And if you do not expect to use the new HDR processing features any time soon (for example, your work is generally intended for print), then you don’t need an HDR-capable display right now and that would put more display choices into your budget. Note that this is not about the HDR merge feature that’s been around for a while.
 
Multiple times I have built high end workstations, to support Lr and Ps apps and on every occasion I have been disappointed with the resultant performance.

In all cases, I have gone max performance possible on motherboards, M2 drives, memory, etc… and gone close to max cpu performance possible without getting into exotic prices. In a relatively recent case, my high end machine went from ok performance to abysmal, simply because I upgraded my camera from a 40MB sensor to a 60MB sensor.

If you want to use the AI feature with reasonable response times, then you need to aim for at least mid tier RTX 40xx models with a min of 8GB but safer with 12GB GPU memory.

For once, I got lucky. A week after I got my new 4070Ti GPU working, Adobe released the new Denoise and othe AI based features. The end result is that the upgrade has paid for itself already, as twice I have saved critical images, shot at 12,800 iso in error. Not perfect… but more than acceptable.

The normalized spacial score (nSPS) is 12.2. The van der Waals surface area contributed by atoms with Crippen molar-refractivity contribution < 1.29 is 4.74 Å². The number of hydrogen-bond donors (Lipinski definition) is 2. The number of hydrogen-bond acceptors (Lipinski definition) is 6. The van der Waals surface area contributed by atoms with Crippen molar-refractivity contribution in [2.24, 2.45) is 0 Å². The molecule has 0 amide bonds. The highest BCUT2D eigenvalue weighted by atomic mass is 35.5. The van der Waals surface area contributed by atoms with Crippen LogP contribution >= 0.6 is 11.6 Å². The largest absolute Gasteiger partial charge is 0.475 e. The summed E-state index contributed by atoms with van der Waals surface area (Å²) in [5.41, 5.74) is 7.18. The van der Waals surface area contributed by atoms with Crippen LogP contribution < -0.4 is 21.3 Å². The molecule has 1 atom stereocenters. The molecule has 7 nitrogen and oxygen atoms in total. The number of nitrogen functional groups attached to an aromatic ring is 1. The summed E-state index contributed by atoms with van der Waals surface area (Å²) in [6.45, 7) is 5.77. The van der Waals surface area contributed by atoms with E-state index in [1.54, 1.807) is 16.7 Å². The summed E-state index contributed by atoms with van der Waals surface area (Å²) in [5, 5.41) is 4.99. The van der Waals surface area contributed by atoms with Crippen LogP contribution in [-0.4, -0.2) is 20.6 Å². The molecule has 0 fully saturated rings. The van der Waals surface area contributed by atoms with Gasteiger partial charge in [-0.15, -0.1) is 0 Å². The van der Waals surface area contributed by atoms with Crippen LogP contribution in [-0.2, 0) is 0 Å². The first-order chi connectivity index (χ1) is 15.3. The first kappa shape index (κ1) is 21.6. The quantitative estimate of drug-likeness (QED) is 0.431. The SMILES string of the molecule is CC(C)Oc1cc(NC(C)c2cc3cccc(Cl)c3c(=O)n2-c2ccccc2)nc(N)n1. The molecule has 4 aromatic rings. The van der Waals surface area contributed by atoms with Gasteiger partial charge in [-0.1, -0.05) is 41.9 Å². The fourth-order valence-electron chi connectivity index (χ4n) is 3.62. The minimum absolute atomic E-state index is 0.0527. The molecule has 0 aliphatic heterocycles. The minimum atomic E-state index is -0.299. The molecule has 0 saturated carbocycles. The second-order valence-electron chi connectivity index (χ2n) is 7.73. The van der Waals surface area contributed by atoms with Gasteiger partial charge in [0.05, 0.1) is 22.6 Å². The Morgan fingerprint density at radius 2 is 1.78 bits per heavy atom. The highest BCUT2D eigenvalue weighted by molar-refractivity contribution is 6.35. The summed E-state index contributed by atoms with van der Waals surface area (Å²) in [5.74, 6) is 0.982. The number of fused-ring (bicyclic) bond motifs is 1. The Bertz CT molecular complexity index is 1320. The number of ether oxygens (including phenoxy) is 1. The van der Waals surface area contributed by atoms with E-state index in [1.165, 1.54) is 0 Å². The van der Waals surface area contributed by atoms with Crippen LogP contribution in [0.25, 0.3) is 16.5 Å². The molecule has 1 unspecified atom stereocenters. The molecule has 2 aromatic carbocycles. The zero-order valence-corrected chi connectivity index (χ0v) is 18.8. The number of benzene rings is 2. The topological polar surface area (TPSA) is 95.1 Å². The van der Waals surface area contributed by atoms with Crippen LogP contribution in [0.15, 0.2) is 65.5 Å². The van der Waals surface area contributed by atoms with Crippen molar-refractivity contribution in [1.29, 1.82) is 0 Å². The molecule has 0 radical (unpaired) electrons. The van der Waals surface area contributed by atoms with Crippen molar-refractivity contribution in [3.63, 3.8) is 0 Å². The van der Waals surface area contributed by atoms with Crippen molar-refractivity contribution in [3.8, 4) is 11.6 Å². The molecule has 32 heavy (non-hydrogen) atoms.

The 12,800 iso issue was a result of a complex camera config issue…. but it was so sweet to be able to batch Ai Denoise the entire set of images on the card and come back later to fine tune the half dozen images which were irreplaceable.

Apple have a good new CPU/GPU architecture…. which takes many of the risks out of buy high end GPU based systems…. but repeated issues with Apple basics, such as consistent issues with the print pipeline, lack of AdobrRGB screens and Apples insistence of embedding images within email documents scare me from adopting a fully Apple solution set.
 
Thanks for your various contributions, and I have been in touch with Puget. However, I am in the UK, and Puget are not currently geared up to supply machines to us. Does anyone know of a UK supplier who could come up with nthe goods? My budget is not restricted. Many thanks.
 
Thanks for your various contributions, and I have been in touch with Puget. However, I am in the UK, and Puget are not currently geared up to supply machines to us. Does anyone know of a UK supplier who could come up with nthe goods? My budget is not restricted. Many thanks.
PC Specialist gives you multiple configuration options, though none are aimed specifically at Lightroom.
 
I live in Ireland and have purchased several times from Overclockers.co.uk. While they configure and supply overclocked rigs I always opt for standard configs.
 
Thanks for your various contributions, and I have been in touch with Puget. However, I am in the UK, and Puget are not currently geared up to supply machines to us. Does anyone know of a UK supplier who could come up with nthe goods? My budget is not restricted. Many thanks.
How about this: Use PugetSystems as a guide for a Lightroom machine. Then order from a UK specialist shop, but allow for different options for the case, etc, but not the CPU or GPU.